Scared to buy your first home

Avoid paralysis in deciding whether buying real estate is for you

Eric Castongia  It’s normal to be nervous about buying your first home.  Buying real estate will likely be the biggest purchase you will make in your lifetime, so making a good decision is important.  Here are a few questions to help you determine if buying real estate is right for you:

Why do I want to buy a home?

Security?

No rent in retirement?

A home you can personalize?

 

 

 

What are my long term goals? 

Stay in the area?

Move out of the area?

Build a nest egg for retirement?

Am I prepared to buy a home?

Do I have the necessary down payment?  If not, what is my plan to?

Good credit?

What can I afford?

Is my job steady?

What do I want to buy?

Can I afford what I want to buy?

Where do I want to buy?

Will I compromise if necessary?

What is the real estate market like?

I have always felt that owning my own home was the right thing; I knew that long before I started selling real estate.  The bottom line is that owning real estate is not for everyone.  Don’t feel guilty if you don’t want to own property because of societal or peer pressure.  Be happy you made the decision that is right for you.   If you are not going to buy, make sure that you still have a financial plan in place to get ready for retirement.

On the other hand, if it is the right thing, get a good real estate professional to assist you, be knowledgeable about the market and make the best decision you can.  And enjoy the process!  It will probably be a heck of a story.

What are the elements of a purchase offer?

The real estate purchase contract, also known as a purchase offer, or offer, is meant to be binding and spells out in detail your obligations and responsibilities. Some key points are:

Purchase Price

  • The purchase price should be looked at as part of the strategy for negotiation.
  • Are there multiple offers?
  • Is it priced low?
  • Is it priced high?
  • How long has it been on the market?
  • What have other similar homes sold for?
  • What is the condition of the property?
  • Is it unusual in the marketplace (i.e. is this a one-of-a-kind property)?

Ratification / in contract / in escrow
These are the terms used to convey that you are in the process of purchasing a property.  It means that buyer and seller have agreed to price and terms and are moving toward transferring ownership of the property.

Deposit / Good faith deposit / Earnest Money Deposit
A good faith deposit is most often a personal check made payable to a title/escrow company, which accompanies your offer; an offer must have ‘consideration’ to be valid.  The check is deposited after you get into contract and is applied toward your down payment and closing costs.  You will generally make three deposits to escrow prior to closing.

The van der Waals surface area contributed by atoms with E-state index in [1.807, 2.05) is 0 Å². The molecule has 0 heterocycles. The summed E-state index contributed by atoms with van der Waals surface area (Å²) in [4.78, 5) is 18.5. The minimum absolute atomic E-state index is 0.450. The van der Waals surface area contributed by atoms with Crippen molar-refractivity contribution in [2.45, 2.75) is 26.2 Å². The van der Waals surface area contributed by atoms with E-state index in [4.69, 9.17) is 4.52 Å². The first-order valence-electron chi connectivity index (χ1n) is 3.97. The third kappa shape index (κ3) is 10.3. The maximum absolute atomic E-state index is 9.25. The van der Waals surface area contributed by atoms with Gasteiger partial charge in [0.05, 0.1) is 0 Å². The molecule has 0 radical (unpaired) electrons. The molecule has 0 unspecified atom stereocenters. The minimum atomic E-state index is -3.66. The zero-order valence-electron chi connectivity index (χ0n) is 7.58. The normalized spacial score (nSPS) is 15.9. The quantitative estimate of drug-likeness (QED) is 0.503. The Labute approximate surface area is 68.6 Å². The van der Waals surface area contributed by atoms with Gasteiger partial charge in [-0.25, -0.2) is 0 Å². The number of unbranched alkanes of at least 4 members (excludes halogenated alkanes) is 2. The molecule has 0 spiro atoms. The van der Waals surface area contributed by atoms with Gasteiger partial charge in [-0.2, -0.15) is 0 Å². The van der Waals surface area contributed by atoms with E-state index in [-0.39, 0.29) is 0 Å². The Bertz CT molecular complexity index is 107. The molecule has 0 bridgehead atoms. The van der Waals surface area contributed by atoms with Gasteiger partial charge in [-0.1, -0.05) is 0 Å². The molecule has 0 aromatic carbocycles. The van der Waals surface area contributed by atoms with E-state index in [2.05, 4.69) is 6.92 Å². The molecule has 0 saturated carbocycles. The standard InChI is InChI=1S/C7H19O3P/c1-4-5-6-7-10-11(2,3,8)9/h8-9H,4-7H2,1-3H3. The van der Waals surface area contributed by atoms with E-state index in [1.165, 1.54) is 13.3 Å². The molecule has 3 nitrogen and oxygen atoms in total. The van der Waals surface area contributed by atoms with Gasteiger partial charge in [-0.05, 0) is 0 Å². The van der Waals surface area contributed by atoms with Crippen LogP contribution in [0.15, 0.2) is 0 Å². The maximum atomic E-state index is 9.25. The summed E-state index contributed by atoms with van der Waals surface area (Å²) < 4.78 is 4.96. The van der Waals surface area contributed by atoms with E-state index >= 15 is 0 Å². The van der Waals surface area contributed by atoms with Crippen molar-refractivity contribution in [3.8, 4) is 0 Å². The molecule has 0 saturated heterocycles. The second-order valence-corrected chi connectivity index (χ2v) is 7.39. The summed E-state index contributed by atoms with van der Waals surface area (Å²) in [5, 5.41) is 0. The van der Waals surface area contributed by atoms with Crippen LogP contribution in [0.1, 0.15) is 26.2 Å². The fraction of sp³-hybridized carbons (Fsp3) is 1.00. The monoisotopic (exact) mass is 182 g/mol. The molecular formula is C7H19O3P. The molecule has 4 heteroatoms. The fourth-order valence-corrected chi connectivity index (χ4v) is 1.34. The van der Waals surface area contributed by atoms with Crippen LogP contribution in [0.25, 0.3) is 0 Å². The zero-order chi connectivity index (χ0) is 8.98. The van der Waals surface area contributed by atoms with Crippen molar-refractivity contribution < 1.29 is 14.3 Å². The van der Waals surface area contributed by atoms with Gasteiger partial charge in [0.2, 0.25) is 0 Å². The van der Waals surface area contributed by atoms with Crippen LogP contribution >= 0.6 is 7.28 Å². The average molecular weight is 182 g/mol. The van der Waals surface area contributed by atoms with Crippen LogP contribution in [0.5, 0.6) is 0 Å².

Inspections
Your offer should be made contingent upon your obtaining, reviewing and approving thorough and professional inspection reports so as to be satisfied with the properties condition.  These may include reports by inspectors such as licensed pest control and general contractors, underground storage tank specialists, and additional reports by structural engineers, roofers, sewer inspectors, and chimney sweeps if applicable.

Disclosures
Most sellers of residential properties and involved agents are required by law to disclose any information, which may materially affect the value of your property.  A few exceptions to this requirement are probates and foreclosures.

Loan Contingency
If you are obtaining a loan to finance the purchase of your property, you will most likely need time to obtain a loan from a lender at terms acceptable to you.

Close of Escrow and Physical Possession
Close of Escrow (COE) and physical possession of the property are negotiable and may not occur on the same day.  A typical COE is scheduled for 30 to 60 days after the contract is accepted.  If the property is tenant occupied, or if the sellers request to rent back the property after the COE, your possession of the property would occur after your ownership begins.

Liquidated Damages, Mediation, and Arbitration of Disputes
These three sections of the purchase contract address what happens if the buyer and seller get into a dispute and have difficulty coming to agreement.  You should review these paragraphs prior to writing a purchase offer.  If you are unclear as to what they mean, or how they may impact you, please consult with a real estate attorney to better understand these clauses.